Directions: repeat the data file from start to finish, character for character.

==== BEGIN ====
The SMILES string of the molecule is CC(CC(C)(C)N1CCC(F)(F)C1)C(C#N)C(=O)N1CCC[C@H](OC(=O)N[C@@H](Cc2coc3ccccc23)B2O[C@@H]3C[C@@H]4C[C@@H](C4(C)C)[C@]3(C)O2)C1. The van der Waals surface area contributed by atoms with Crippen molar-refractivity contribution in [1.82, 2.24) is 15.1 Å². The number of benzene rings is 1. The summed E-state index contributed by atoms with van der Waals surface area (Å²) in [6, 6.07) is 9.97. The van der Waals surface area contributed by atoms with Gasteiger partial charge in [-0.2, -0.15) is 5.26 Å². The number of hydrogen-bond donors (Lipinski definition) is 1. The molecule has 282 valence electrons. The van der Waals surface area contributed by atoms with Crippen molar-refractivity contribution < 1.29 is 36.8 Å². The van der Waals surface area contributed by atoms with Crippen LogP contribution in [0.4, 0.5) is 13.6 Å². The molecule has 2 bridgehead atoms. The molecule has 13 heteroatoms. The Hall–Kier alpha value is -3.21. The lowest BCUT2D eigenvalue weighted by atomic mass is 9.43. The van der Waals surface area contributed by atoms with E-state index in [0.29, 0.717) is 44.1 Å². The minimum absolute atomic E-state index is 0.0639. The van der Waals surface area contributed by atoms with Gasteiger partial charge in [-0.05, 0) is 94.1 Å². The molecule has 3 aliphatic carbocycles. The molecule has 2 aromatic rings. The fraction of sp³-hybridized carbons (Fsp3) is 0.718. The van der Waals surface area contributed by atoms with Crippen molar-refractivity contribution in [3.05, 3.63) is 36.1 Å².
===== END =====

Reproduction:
The SMILES string of the molecule is CC(CC(C)(C)N1CCC(F)(F)C1)C(C#N)C(=O)N1CCC[C@H](OC(=O)N[C@@H](Cc2coc3ccccc23)B2O[C@@H]3C[C@@H]4C[C@@H](C4(C)C)[C@]3(C)O2)C1. The van der Waals surface area contributed by atoms with Crippen molar-refractivity contribution in [1.82, 2.24) is 15.1 Å². The number of benzene rings is 1. The summed E-state index contributed by atoms with van der Waals surface area (Å²) in [6, 6.07) is 9.97. The van der Waals surface area contributed by atoms with Gasteiger partial charge in [-0.2, -0.15) is 5.26 Å². The number of hydrogen-bond donors (Lipinski definition) is 1. The molecule has 282 valence electrons. The van der Waals surface area contributed by atoms with Crippen molar-refractivity contribution < 1.29 is 36.8 Å². The van der Waals surface area contributed by atoms with Crippen LogP contribution in [0.4, 0.5) is 13.6 Å². The molecule has 2 bridgehead atoms. The molecule has 13 heteroatoms. The Hall–Kier alpha value is -3.21. The lowest BCUT2D eigenvalue weighted by atomic mass is 9.43. The van der Waals surface area contributed by atoms with E-state index in [0.29, 0.717) is 44.1 Å². The minimum absolute atomic E-state index is 0.0639. The van der Waals surface area contributed by atoms with Gasteiger partial charge in [-0.05, 0) is 94.1 Å². The molecule has 3 aliphatic carbocycles. The molecule has 2 aromatic rings. The fraction of sp³-hybridized carbons (Fsp3) is 0.718. The van der Waals surface area contributed by atoms with Crippen molar-refractivity contribution in [3.05, 3.63) is 36.1 Å².